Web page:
# The Seqed and Modern Trigonometry Exploration

## The Seqed and the Cotangent

Several of the problems in the Rhind papyrus compute the so called seqed of a pyramid. The Egyptians computed the ratio (half the base)/height.

In the image of the triangle here the seqed is actually the run over the rise of the smaller right triangle that makes up the left half of the image. Note that in this case the seqed measures the inverse of the slope (which would be the rise over run). Recall that for a right triangle we can define several trigonometric functions. the best known of those are:

- sin(x) = opposite / hypothenuse
- cos(x) = adjacent / hypothenuse
- tan(x) = opposite / adjacent
- cotangent(x) = adjacent / opposite

So for the small right triangle that takes up half of the larger triangle - which can be thought of as a cross section of a pyramid - we can look at the cotangent and notice that it is exactly the seqed computed by the ancient Egyptians.

cotangent(x) = adjacent / opposite = half the base / height = seqed

So what exactly is the seqed (or if you prefer the cotangent) measuring? It gives a ratio of the base versus the height and hence gives a measuer of the steepness of the triangle. And because the triangle really represents the pyramid, it measures how steep the pyramid is.

Note that a very steep pyramid would have a relatively great height in comparison to the size of the base. So smaller seqeds correspond to higher pyramids, which in turn correspond to steeper pyramids

**Example:**

**Rhind Papyrus 56:** *Example of reckoning a pyramid 360 cubits wide and 250 cubits high.*
*Cause thou that I know the seked of it. You are to take half of 360; It becomes 180. You are to reckon with 250 to find 180. Result: 1/2 + 1/5 + 1/50.* (slight adjustment of the text to make it easier to read)

What the Egyptian scribe is doing here is showing how to compute the seqed.

The first part is straight forward:

*You are to take half of 360; It becomes 180.* We need to use half the base length, so we divide the given measurement by 2.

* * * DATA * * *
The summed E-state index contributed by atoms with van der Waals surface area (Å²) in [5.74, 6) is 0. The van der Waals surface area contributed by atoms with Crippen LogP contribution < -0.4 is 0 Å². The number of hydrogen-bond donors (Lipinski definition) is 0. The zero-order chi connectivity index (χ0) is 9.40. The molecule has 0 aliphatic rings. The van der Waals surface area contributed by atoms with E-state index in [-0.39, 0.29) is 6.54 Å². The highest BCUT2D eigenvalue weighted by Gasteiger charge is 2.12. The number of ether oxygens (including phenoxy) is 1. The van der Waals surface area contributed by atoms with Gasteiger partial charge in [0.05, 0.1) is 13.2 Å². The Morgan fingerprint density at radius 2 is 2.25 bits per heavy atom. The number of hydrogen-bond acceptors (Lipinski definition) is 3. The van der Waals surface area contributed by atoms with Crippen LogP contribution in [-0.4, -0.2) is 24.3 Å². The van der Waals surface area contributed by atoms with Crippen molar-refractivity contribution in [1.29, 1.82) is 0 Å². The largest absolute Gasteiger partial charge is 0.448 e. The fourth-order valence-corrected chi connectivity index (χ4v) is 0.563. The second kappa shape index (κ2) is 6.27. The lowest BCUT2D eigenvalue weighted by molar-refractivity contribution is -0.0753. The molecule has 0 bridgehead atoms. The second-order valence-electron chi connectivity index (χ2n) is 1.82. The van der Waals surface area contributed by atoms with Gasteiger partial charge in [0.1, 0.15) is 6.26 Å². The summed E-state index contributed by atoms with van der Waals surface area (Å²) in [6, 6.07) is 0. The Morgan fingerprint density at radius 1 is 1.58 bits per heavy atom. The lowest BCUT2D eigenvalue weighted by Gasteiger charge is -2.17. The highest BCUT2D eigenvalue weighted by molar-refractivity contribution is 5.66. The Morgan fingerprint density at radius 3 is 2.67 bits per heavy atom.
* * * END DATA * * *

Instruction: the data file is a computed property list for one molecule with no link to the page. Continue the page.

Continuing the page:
*You are to reckon with 250 to find 180. Result: 1/2 + 1/5 + 1/50.* This part means divide 250 into 180 and the answer is 1/2 + 1/5 + 1/50, which we in modern days would simplify to 18/25, or if we use a calculator would be represented as .72.

**Question 1:**

Compute problem 58 from the Rhind papyrus: In a pyramid whose height is 93 1/3 [cubits] make known the seqed of it when its base side is 140 [cubits].

**Question 2:**

Solve problem 57 from the Rhind papyrus: If the seqed is 3/2 and the base is 280 [cubits], what is the height of the pyramid?

**Question 3:**

Solve problem 59(a) from the Rhind papyrus: In a pyramid whose base side is 12 [cubits] and whose altitude is 8 [cubits]; what is its seqed?

## Real Pyramids, right triangles and their Seqeds

One theory for how the Egyptians planned the construction of their pyramids and maintain a constant slope is that they used right triangles. The idea is that they may have constructed wooden right triangles that could have been used as a guide during the construction of the monument. Egyptians may have known about perfect triangles from experimenting with their version of a measuring tape: knotted cords. It may have been noted for instance that if one has pieces of ropes of length 3, 4, and 5 that they form a right triangle. There is no real evidence that the Egyptians knew this back in the day of the pyramid builders, but it seems reasonable that they may have noticed that there are some perfect triangles out there.

**Question 4:**

Pythagorean triples refer to the side measures of right triangles, where the sides have integer length. One of the most well known Pythagorean triples is (3,4,5) which corresponds to a 3-4-5 right triangle. The side of length 5 is the hypothenuse. When it comes to identifying the base and the height we have a choice.

a) If we let 3 be the base and 4 be the height, compute the seqed (base/height).

b) If we let 4 be the base and 3 be the height, compute the seqed.

(This information will be used in problem 5)

Next suppose we have an isosceles triangle with both sides length 1. The hypothenuse would be <math>\sqrt{2}</math>, so this right triangle does not correspond to a Pythagorean triple, but it's interesting in it's own right.

c) Compute the seqed of the isosceles triangle.

Next, consider the triple ( 8, 15, 17)

d) If we let 8 be the base and 15 be the height, compute the seqed.

e) If we let 15 be the base and 8 be the height, compute the seqed.

**Question 5:**

For the following pyramids do the following:

(i) Compute the Seqed if possible.

(ii)Could the pyramid have been constructed using a technique involving right triangles?

Pyramid | Height | base | Seqed of the pyramid | Slope | Possible right triangle |
---|---|---|---|---|---|

Great Pyramid (Pharaoh Khufu) | 146.6 | 230.3 | 51.8 degrees | ||

Pharaoh Khafre | 143.5 | 215.25 | .75 | 53.1 degrees | 3-4-5 Triangle |

Pharaoh Menkaure | 66.45 | 103.4 | .79 | 51.3 degrees | Maybe 3-4-5 Triangle? |

Pharaoh Userkaf | 49 | 73.3 | 53 degrees | ||

Pharaoh Sahure | 48 | 78.5 | 50.5 degrees | ||

Queen Khentkawes | 72 | 25 | 52 degrees | ||

Pharaoh Djedkare | 52.5 | 78.75 | 52 degrees | ||

Djedkare's Queen | 21 | 41 | ca 45 degrees | ||

Pharaoh Teti | 52.5 | 78.5 | 53.1 degrees | ||

Teti's Queen (Iput) | 21 | 21 | 63 degrees |

**Handin:**
A sheet with answers to all questions.